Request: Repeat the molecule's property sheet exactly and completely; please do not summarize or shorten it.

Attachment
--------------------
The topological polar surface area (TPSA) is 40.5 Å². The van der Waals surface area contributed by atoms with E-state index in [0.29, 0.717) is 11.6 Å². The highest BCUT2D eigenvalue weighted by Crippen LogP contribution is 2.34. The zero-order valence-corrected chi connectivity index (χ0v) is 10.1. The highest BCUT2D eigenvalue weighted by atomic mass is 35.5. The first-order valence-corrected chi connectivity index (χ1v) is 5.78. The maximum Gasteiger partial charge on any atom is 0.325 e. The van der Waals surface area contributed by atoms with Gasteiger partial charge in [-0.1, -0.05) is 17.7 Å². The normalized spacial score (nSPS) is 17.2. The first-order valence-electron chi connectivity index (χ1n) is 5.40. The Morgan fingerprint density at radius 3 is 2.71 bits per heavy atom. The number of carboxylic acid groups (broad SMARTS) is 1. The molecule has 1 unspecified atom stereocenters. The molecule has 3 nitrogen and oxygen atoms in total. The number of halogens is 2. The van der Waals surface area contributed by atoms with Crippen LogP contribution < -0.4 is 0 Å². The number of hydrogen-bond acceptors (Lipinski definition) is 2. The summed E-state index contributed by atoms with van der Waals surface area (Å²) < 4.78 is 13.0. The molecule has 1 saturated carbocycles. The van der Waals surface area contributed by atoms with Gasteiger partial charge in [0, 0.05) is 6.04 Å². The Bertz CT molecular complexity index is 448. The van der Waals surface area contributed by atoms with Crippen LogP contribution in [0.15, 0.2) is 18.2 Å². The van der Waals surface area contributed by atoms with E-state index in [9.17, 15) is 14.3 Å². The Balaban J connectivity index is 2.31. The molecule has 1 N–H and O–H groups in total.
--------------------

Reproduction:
The topological polar surface area (TPSA) is 40.5 Å². The van der Waals surface area contributed by atoms with E-state index in [0.29, 0.717) is 11.6 Å². The highest BCUT2D eigenvalue weighted by Crippen LogP contribution is 2.34. The zero-order valence-corrected chi connectivity index (χ0v) is 10.1. The highest BCUT2D eigenvalue weighted by atomic mass is 35.5. The first-order valence-corrected chi connectivity index (χ1v) is 5.78. The maximum Gasteiger partial charge on any atom is 0.325 e. The van der Waals surface area contributed by atoms with Gasteiger partial charge in [-0.1, -0.05) is 17.7 Å². The normalized spacial score (nSPS) is 17.2. The first-order valence-electron chi connectivity index (χ1n) is 5.40. The Morgan fingerprint density at radius 3 is 2.71 bits per heavy atom. The number of carboxylic acid groups (broad SMARTS) is 1. The molecule has 1 unspecified atom stereocenters. The molecule has 3 nitrogen and oxygen atoms in total. The number of halogens is 2. The van der Waals surface area contributed by atoms with Crippen LogP contribution < -0.4 is 0 Å². The number of hydrogen-bond acceptors (Lipinski definition) is 2. The summed E-state index contributed by atoms with van der Waals surface area (Å²) < 4.78 is 13.0. The molecule has 1 saturated carbocycles. The van der Waals surface area contributed by atoms with Gasteiger partial charge in [0, 0.05) is 6.04 Å². The Bertz CT molecular complexity index is 448. The van der Waals surface area contributed by atoms with Crippen LogP contribution in [0.15, 0.2) is 18.2 Å². The van der Waals surface area contributed by atoms with E-state index in [9.17, 15) is 14.3 Å². The Balaban J connectivity index is 2.31. The molecule has 1 N–H and O–H groups in total.